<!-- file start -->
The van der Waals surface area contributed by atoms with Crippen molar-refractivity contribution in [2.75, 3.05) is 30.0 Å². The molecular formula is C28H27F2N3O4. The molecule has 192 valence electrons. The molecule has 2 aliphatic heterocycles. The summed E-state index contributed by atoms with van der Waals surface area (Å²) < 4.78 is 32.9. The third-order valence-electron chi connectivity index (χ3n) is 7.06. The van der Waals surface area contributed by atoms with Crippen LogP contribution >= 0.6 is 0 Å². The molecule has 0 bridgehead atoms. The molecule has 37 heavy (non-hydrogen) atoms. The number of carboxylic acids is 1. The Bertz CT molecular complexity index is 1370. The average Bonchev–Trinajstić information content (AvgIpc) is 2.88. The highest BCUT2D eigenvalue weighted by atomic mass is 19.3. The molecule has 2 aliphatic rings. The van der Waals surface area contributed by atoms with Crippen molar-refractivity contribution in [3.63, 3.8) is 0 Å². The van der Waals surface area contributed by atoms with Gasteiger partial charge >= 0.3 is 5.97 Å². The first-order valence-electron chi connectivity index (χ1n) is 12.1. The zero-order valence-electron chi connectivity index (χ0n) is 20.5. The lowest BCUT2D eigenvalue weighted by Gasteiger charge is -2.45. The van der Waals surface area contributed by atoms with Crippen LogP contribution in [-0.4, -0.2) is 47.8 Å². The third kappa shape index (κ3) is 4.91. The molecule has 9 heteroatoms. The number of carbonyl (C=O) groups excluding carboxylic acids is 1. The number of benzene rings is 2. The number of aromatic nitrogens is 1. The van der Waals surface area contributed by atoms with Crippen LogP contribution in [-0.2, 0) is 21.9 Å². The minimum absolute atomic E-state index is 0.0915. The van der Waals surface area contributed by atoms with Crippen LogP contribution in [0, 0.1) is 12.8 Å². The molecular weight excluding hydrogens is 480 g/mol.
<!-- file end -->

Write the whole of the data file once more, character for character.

The van der Waals surface area contributed by atoms with Crippen molar-refractivity contribution in [2.75, 3.05) is 30.0 Å². The molecular formula is C28H27F2N3O4. The molecule has 192 valence electrons. The molecule has 2 aliphatic heterocycles. The summed E-state index contributed by atoms with van der Waals surface area (Å²) < 4.78 is 32.9. The third-order valence-electron chi connectivity index (χ3n) is 7.06. The van der Waals surface area contributed by atoms with Crippen LogP contribution >= 0.6 is 0 Å². The molecule has 0 bridgehead atoms. The molecule has 37 heavy (non-hydrogen) atoms. The number of carboxylic acids is 1. The Bertz CT molecular complexity index is 1370. The average Bonchev–Trinajstić information content (AvgIpc) is 2.88. The highest BCUT2D eigenvalue weighted by atomic mass is 19.3. The molecule has 2 aliphatic rings. The van der Waals surface area contributed by atoms with Crippen molar-refractivity contribution in [3.63, 3.8) is 0 Å². The van der Waals surface area contributed by atoms with Gasteiger partial charge >= 0.3 is 5.97 Å². The first-order valence-electron chi connectivity index (χ1n) is 12.1. The zero-order valence-electron chi connectivity index (χ0n) is 20.5. The lowest BCUT2D eigenvalue weighted by Gasteiger charge is -2.45. The van der Waals surface area contributed by atoms with Crippen LogP contribution in [-0.4, -0.2) is 47.8 Å². The third kappa shape index (κ3) is 4.91. The molecule has 9 heteroatoms. The number of carbonyl (C=O) groups excluding carboxylic acids is 1. The number of benzene rings is 2. The number of aromatic nitrogens is 1. The van der Waals surface area contributed by atoms with Crippen LogP contribution in [-0.2, 0) is 21.9 Å². The minimum absolute atomic E-state index is 0.0915. The van der Waals surface area contributed by atoms with Crippen LogP contribution in [0, 0.1) is 12.8 Å². The molecular weight excluding hydrogens is 480 g/mol.